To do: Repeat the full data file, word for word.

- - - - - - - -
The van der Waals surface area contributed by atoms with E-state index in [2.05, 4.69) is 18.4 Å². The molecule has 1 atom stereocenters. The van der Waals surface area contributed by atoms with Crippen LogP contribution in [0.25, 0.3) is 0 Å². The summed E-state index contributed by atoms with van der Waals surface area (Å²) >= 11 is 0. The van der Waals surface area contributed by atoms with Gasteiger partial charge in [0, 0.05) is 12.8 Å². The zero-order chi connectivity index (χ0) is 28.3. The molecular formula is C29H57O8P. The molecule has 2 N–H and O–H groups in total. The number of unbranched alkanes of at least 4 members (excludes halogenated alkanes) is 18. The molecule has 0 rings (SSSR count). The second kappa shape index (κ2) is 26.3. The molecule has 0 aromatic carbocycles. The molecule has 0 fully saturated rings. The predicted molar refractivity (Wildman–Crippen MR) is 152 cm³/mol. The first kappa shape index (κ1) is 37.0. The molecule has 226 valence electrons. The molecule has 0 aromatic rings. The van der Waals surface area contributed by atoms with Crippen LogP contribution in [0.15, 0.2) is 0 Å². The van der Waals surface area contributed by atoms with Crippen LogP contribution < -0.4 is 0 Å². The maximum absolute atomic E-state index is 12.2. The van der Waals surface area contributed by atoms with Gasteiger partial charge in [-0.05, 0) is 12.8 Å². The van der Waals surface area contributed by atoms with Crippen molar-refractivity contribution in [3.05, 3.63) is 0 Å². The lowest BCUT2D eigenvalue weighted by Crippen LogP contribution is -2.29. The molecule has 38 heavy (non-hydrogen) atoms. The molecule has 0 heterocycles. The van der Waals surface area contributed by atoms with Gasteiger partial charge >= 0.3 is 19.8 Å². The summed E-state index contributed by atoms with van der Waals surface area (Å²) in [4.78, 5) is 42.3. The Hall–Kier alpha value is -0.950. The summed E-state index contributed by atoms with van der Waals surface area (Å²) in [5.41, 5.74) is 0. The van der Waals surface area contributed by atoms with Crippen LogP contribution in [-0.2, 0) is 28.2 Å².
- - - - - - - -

The van der Waals surface area contributed by atoms with E-state index in [2.05, 4.69) is 18.4 Å². The molecule has 1 atom stereocenters. The van der Waals surface area contributed by atoms with Crippen LogP contribution in [0.25, 0.3) is 0 Å². The summed E-state index contributed by atoms with van der Waals surface area (Å²) >= 11 is 0. The van der Waals surface area contributed by atoms with Gasteiger partial charge in [0, 0.05) is 12.8 Å². The zero-order chi connectivity index (χ0) is 28.3. The molecular formula is C29H57O8P. The molecule has 2 N–H and O–H groups in total. The number of unbranched alkanes of at least 4 members (excludes halogenated alkanes) is 18. The molecule has 0 rings (SSSR count). The second kappa shape index (κ2) is 26.3. The molecule has 0 aromatic carbocycles. The molecule has 0 fully saturated rings. The predicted molar refractivity (Wildman–Crippen MR) is 152 cm³/mol. The first kappa shape index (κ1) is 37.0. The molecule has 226 valence electrons. The molecule has 0 aromatic rings. The van der Waals surface area contributed by atoms with Crippen LogP contribution in [0.15, 0.2) is 0 Å². The van der Waals surface area contributed by atoms with Crippen LogP contribution < -0.4 is 0 Å². The maximum absolute atomic E-state index is 12.2. The van der Waals surface area contributed by atoms with Gasteiger partial charge in [-0.05, 0) is 12.8 Å². The van der Waals surface area contributed by atoms with Crippen molar-refractivity contribution in [3.05, 3.63) is 0 Å². The lowest BCUT2D eigenvalue weighted by Crippen LogP contribution is -2.29. The molecule has 38 heavy (non-hydrogen) atoms. The molecule has 0 heterocycles. The van der Waals surface area contributed by atoms with Gasteiger partial charge >= 0.3 is 19.8 Å². The summed E-state index contributed by atoms with van der Waals surface area (Å²) in [4.78, 5) is 42.3. The Hall–Kier alpha value is -0.950. The summed E-state index contributed by atoms with van der Waals surface area (Å²) in [5.41, 5.74) is 0. The van der Waals surface area contributed by atoms with Crippen LogP contribution in [-0.2, 0) is 28.2 Å².